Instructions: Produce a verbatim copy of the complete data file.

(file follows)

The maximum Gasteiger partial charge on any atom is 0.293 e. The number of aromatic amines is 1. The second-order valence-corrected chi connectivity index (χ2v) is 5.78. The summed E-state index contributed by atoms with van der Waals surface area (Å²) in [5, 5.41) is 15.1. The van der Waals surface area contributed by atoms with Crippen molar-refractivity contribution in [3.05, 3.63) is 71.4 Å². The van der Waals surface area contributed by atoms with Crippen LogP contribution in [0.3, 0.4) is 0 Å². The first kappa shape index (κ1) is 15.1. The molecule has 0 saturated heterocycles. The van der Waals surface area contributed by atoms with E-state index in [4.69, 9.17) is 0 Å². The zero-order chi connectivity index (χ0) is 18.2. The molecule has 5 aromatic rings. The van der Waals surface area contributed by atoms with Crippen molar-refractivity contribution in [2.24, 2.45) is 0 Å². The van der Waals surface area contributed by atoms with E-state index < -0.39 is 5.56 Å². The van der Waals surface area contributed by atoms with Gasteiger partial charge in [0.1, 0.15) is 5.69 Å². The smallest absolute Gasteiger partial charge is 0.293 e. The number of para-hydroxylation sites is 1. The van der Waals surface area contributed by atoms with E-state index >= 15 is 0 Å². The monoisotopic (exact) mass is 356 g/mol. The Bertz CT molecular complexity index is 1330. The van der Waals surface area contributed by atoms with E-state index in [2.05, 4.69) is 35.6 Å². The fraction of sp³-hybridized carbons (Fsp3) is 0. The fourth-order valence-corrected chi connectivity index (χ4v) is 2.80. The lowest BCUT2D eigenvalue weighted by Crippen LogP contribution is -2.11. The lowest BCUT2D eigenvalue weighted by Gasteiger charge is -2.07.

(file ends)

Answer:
The maximum Gasteiger partial charge on any atom is 0.293 e. The number of aromatic amines is 1. The second-order valence-corrected chi connectivity index (χ2v) is 5.78. The summed E-state index contributed by atoms with van der Waals surface area (Å²) in [5, 5.41) is 15.1. The van der Waals surface area contributed by atoms with Crippen molar-refractivity contribution in [3.05, 3.63) is 71.4 Å². The van der Waals surface area contributed by atoms with Crippen LogP contribution in [0.3, 0.4) is 0 Å². The first kappa shape index (κ1) is 15.1. The molecule has 0 saturated heterocycles. The van der Waals surface area contributed by atoms with E-state index in [4.69, 9.17) is 0 Å². The zero-order chi connectivity index (χ0) is 18.2. The molecule has 5 aromatic rings. The van der Waals surface area contributed by atoms with Crippen molar-refractivity contribution in [2.24, 2.45) is 0 Å². The van der Waals surface area contributed by atoms with E-state index < -0.39 is 5.56 Å². The van der Waals surface area contributed by atoms with Gasteiger partial charge in [0.1, 0.15) is 5.69 Å². The smallest absolute Gasteiger partial charge is 0.293 e. The number of para-hydroxylation sites is 1. The van der Waals surface area contributed by atoms with E-state index >= 15 is 0 Å². The monoisotopic (exact) mass is 356 g/mol. The Bertz CT molecular complexity index is 1330. The van der Waals surface area contributed by atoms with E-state index in [2.05, 4.69) is 35.6 Å². The fraction of sp³-hybridized carbons (Fsp3) is 0. The fourth-order valence-corrected chi connectivity index (χ4v) is 2.80. The lowest BCUT2D eigenvalue weighted by Crippen LogP contribution is -2.11. The lowest BCUT2D eigenvalue weighted by Gasteiger charge is -2.07.